High school soccer coach living with Alzheimer's pushes back at - Cincinnati News, FOX19-WXIX TV

High school soccer coach living with Alzheimer's pushes back at stereotypes

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MATTHEWS, NC (WBTV) -

Alzheimer's, there are two misconceptions many people believe about this disease. 

One: It's an elderly person's illness.

Two: When you get it, your life is over.  

But the head men's soccer coach at Butler High School is pushing back at stereotypes and showing what resilience means. 

For Jim Mueller, the soccer field is a place to impact lives and build champions but also a place of healing.

Mueller was diagnosed with early-onset Alzheimer's at the age of 37.

"The thing about Alzheimer's is it runs you down, mentally and physically," he says. "If you don't get out of bed and don't do something to challenge yourself, you are going to slip away."

Mueller, now 44, had to retire from his job as a sheet metal foreman soon after the diagnosis.

"I was in the middle of my career, just getting going, making money, and then I had to stop because I got sick," he says.

According to the Alzheimer's Association, as the population increases, the number of early onset patients continues to grow. 

Coaching is Jim's passion so he decided the best treatment would be to keep that whistle, even if it means he has to work twice as hard as the healthy guy.

"I have to study stuff that I already know, I have to write everything down, every play I am going to do or every minute basically," Mueller says.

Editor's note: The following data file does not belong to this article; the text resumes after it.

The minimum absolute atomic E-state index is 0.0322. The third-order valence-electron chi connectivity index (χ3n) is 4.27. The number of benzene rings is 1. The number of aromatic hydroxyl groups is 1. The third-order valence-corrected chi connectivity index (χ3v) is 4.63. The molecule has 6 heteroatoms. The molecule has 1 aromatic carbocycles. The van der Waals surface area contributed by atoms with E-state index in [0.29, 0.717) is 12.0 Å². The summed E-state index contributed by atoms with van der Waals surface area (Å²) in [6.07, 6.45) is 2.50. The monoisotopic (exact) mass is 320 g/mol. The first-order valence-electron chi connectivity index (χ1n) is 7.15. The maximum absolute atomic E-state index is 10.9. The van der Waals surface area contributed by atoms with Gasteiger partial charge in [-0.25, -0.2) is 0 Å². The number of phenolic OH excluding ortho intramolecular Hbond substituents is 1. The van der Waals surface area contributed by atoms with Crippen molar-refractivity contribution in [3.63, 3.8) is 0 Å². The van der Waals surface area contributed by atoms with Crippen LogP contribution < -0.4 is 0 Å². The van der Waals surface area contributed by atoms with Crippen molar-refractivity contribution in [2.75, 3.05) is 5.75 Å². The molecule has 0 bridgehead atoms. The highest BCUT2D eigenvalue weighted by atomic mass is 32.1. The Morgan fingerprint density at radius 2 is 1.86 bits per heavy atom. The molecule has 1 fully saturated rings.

His players are inspired by his story.

Sophomore Drew Milavec says he'll always look up to Mueller.

"If you just went up and talked to him, you would never know his condition," Milavec says. "He gets us to believe in ourselves. His work ethic, just makes us all work harder as well."

Back at home, Mueller says he is inspired by his three children and wife Michelle.

Michelle Mueller says you just have to have inner strength.

"There are times when Jim doesn't remember who I am, or who the kids are," she says.

So that's why Mueller continues to coach, to stand up to Alzheimer's.

"It's cruel, it's mean, it's unjust, but you don't have to quit or surrender," Mueller says.

Butler's soccer team made it to the first round of the state playoffs in 2012, Coach Mueller's first season.

Before he took over the team was second to last in conference play in 2011.

To learn more about the symptoms of Alzheimer's, follow this link to the Charlotte Chapter of the Alzheimer's Association.

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